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We’re not New York’s dumping grounds

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If you have not read or seen this yet, it appears our typically not-so-friendly distant neighbors to the north have been packing up their homeless problem and randomly sending people across the country to other municipalities to live, including to multiple cities in North Carolina.

Now, I have a charitable place in my heart for people who are in a bind and truly need assistance, Christ never turned a blind eye to the needy and neither should we — but we have our own homeless populations in North Carolina that we have to deal with, and having New York City just decide to round up there homeless folks, find them an apartment in North Carolina, give them a year’s rent, move them down here and just leave without so much as telling local officials or homelessness advocacy groups about it is simply mind-boggling — and wrong.

New York’s reasoning? It is cheaper to pay a year’s rent here then to try to maintain them in New York City. Well, of course it is — duh. Not only do the city officials save in rent, they save in Medicaid, SSI, SNAP, the whole shooting match — they pay rent for a year and slough folks off on us; our taxpayers carry the burden from here on out.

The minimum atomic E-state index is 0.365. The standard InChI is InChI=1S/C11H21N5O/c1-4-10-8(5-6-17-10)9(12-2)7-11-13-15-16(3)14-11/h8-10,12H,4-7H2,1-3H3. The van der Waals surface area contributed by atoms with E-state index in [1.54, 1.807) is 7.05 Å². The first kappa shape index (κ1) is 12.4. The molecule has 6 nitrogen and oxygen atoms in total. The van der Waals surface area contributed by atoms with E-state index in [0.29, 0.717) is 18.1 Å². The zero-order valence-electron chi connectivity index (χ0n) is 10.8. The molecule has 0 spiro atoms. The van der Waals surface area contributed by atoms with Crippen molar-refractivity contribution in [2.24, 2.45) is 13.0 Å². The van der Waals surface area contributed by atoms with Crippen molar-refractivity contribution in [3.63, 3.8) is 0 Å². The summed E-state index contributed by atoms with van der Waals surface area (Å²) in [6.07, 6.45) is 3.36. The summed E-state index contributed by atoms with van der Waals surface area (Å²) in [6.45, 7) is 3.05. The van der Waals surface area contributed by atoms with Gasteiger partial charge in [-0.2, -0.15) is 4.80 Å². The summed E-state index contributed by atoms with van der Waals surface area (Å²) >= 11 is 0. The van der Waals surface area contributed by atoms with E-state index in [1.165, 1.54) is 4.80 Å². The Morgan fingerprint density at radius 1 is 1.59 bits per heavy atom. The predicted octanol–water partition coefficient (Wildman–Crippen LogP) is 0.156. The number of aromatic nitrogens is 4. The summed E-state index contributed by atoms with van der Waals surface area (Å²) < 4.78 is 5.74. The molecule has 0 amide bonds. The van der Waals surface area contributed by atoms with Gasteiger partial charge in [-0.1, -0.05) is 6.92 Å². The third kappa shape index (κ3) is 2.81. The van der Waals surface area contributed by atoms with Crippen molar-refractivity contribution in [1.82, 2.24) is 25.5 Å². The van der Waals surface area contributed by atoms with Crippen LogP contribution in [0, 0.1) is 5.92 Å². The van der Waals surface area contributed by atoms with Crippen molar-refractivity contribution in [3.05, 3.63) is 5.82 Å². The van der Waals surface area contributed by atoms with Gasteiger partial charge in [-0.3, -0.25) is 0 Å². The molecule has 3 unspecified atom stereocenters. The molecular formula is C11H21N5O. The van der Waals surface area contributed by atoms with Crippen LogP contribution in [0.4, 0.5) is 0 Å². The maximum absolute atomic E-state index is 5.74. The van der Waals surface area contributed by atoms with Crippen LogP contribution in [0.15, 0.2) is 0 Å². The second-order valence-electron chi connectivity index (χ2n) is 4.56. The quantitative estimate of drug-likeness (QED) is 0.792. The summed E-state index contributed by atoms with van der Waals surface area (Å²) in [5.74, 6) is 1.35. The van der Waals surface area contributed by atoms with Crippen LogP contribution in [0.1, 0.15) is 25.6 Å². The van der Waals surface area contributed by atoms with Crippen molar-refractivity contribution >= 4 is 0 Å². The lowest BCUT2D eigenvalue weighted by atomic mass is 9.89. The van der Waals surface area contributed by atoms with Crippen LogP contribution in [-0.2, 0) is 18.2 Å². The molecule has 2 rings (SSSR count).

Quite the deal for New York City’s taxpayers, don’t you think? Yep — and also quite the short end of the stick for North Carolina’s.

So far, New York City has admitted it sent 22 homeless families to towns around an area from Fayetteville to Rocky Mount to Durham, 10 towns in that area that are already struggling with their own homeless issues — and by renting them an apartment, our own homelessness advocacy groups don’t even know they are here until they can’t pay rent after that year and come looking for help.

Can you imagine if your rich neighbors stopped by one day and just dropped off their out-of-work cousin and left them at your home to take care of? Because that is pretty much what New York City has done. This tells me that city cares nothing for its residents unless they are paying into the system, not costing it money as those who are homeless do.

Then there is North Carolina. Like that neighbor who had the family dropped on the doorstep in the paragraph above, North Carolina did not shun them, because that’s not how we do things around here.

According to Wake County officials, there are about 1,000 people sleeping on the streets or in tents across that county every night — and yet New York sends more, as if by some miraculous happening, this family will have enough money after a year to afford what it costs to live in Raleigh or Wake Forest.

Nope, right back on the street will be the most likely norm.

“If they’re here and they’re homeless, they’re ours, and our belief is that each person has sacred value,” was the message from Wake County Housing on hearing this news.

You know, New York City could learn a lot from that statement.

Mark Cone is owner and operator of